The Washington PostDemocracy Dies in Darkness

Yes, Trump does mean the end of the GOP

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Lindsay Graham, as part of the taunt-war he’s having with Donald Trump, says that if Trump wins the GOP nomination, it will mean the end of the Republican Party. He’s right, but Trump means the end of the Republican Party even if he doesn’t get the nomination.

I wrote a few weeks ago that Trump represents the Jump the Shark moment of the party. The GOP has been a rickety, unsustainable contraption of policy prescriptions that don’t add up, don’t really represent the coalition’s actual members, and is based on a backward-looking set of views appealing to an ever-shrinking demographic. It has been held together this long with an ever-more-obfuscatory confabulation of misdirection, packaged in buzzwords and amped with anger. It was overdue to come unglued.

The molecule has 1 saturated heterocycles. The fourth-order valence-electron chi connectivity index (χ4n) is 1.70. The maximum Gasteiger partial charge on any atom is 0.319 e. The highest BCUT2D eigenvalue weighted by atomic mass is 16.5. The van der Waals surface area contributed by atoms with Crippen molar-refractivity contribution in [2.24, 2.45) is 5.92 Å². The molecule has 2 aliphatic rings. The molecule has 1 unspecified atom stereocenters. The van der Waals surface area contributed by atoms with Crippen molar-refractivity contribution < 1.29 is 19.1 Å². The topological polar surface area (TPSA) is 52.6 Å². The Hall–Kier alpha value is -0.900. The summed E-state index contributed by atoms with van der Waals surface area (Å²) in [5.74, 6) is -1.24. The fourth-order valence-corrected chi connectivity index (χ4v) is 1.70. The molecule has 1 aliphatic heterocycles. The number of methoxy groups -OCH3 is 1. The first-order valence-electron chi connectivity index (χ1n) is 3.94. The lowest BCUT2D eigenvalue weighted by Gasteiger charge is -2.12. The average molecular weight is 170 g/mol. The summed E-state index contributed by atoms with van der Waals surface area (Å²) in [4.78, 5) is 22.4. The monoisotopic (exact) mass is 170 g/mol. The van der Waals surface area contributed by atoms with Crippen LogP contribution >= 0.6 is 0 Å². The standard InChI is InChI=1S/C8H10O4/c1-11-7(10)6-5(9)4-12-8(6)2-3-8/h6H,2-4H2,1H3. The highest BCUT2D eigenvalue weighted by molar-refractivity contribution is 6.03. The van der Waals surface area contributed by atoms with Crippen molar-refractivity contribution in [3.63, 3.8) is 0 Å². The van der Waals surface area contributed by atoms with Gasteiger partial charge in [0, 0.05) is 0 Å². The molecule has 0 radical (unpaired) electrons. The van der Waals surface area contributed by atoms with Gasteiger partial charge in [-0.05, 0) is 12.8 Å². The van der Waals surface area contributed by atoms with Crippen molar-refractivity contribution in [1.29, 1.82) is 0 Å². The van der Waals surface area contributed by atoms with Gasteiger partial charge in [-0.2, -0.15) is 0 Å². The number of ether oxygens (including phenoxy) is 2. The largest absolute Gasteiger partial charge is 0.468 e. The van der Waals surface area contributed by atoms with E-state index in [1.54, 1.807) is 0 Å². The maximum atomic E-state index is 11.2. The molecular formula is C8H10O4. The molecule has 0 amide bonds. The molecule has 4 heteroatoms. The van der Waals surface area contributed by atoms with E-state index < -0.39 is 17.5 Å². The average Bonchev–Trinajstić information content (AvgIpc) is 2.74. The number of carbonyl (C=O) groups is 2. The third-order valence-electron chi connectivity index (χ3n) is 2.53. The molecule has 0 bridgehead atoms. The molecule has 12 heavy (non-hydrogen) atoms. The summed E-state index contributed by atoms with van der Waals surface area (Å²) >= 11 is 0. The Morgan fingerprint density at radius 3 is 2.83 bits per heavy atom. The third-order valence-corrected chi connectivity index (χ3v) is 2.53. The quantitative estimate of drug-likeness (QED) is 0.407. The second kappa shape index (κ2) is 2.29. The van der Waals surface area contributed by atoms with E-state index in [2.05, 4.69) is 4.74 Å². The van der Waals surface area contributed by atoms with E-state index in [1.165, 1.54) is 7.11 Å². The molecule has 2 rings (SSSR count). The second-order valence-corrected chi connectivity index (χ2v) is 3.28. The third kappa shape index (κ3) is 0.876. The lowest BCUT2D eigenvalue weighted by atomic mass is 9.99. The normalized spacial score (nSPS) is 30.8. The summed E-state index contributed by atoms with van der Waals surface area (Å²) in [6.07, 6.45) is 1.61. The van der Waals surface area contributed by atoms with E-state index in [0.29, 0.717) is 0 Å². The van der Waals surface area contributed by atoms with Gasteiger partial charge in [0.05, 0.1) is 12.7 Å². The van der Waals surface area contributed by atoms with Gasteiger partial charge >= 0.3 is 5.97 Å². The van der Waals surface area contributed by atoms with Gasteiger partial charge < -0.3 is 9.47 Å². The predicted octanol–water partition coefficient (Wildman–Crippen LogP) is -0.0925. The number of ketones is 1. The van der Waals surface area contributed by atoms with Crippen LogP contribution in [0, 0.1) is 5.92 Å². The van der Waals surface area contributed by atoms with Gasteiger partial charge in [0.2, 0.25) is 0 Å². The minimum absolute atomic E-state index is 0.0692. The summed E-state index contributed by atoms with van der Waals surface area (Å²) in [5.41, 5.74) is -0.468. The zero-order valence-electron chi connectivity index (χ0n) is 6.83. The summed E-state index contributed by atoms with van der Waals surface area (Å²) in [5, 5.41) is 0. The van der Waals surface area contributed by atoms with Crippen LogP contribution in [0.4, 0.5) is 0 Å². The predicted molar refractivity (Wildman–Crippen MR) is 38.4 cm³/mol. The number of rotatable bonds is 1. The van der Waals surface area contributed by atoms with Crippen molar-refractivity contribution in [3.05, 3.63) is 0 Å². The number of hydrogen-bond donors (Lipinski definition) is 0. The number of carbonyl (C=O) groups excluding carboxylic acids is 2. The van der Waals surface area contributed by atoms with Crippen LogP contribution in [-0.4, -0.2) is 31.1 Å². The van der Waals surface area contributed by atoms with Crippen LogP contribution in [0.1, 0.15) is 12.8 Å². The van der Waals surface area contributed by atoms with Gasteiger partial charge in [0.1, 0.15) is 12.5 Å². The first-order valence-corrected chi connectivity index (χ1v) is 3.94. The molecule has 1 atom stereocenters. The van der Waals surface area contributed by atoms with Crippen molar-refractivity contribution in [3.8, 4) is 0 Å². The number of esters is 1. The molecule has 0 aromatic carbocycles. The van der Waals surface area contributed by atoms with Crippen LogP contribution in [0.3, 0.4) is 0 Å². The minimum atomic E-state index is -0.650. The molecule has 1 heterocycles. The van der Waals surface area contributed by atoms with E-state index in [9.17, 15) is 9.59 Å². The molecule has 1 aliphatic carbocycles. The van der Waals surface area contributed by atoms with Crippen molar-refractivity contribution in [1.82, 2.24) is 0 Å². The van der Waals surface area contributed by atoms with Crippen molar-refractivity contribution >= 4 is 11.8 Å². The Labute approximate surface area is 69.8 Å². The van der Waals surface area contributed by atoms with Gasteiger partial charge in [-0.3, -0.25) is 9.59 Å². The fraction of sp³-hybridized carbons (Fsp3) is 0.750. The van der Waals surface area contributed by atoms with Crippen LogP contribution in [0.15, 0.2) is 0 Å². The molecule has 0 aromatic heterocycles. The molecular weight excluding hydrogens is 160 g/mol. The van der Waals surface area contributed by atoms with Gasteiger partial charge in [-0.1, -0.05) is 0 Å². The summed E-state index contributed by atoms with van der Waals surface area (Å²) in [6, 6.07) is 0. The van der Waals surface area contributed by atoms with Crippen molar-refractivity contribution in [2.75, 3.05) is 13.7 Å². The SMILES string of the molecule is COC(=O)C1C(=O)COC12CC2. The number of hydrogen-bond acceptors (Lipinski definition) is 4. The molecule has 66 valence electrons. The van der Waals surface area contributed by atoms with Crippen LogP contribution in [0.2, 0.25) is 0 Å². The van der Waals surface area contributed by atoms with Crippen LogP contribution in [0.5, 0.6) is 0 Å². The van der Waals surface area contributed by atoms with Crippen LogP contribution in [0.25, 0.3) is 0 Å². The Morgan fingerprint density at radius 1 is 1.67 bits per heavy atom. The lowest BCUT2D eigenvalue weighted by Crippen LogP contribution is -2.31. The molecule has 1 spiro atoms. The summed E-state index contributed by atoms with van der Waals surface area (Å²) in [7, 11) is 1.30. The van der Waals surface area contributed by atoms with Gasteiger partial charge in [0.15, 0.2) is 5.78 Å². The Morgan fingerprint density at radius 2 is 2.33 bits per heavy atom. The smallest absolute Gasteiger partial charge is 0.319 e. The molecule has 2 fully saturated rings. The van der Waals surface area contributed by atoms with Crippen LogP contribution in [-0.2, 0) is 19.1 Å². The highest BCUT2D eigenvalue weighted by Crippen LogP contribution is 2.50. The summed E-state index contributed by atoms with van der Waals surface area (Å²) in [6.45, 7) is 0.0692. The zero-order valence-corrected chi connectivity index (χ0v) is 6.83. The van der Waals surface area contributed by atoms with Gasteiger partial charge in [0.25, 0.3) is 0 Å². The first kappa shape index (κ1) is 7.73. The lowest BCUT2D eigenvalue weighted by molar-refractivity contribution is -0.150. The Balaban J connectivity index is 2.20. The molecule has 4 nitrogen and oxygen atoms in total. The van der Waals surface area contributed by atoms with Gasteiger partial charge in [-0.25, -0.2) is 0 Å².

Trump is a disruptor of the most lethal sort. His blunt language is shattering the brittle framework of GOP nostrums that forever promise things they don’t deliver. He is revealing the basic discordance between party leaders and rank and file. He is like the rogue catalyst that breaks one bond, then moves on to break the next and the next. There’s no easy way to stop this, though the party establishment is frantically trying to think of one.

I would like to say that this implosion will be good for the party, and good for real conservatives and good for the nation. And it might. Or it may be a lurch into the rank nativism that is gaining strength in Europe.

But it isn’t going to be the same.

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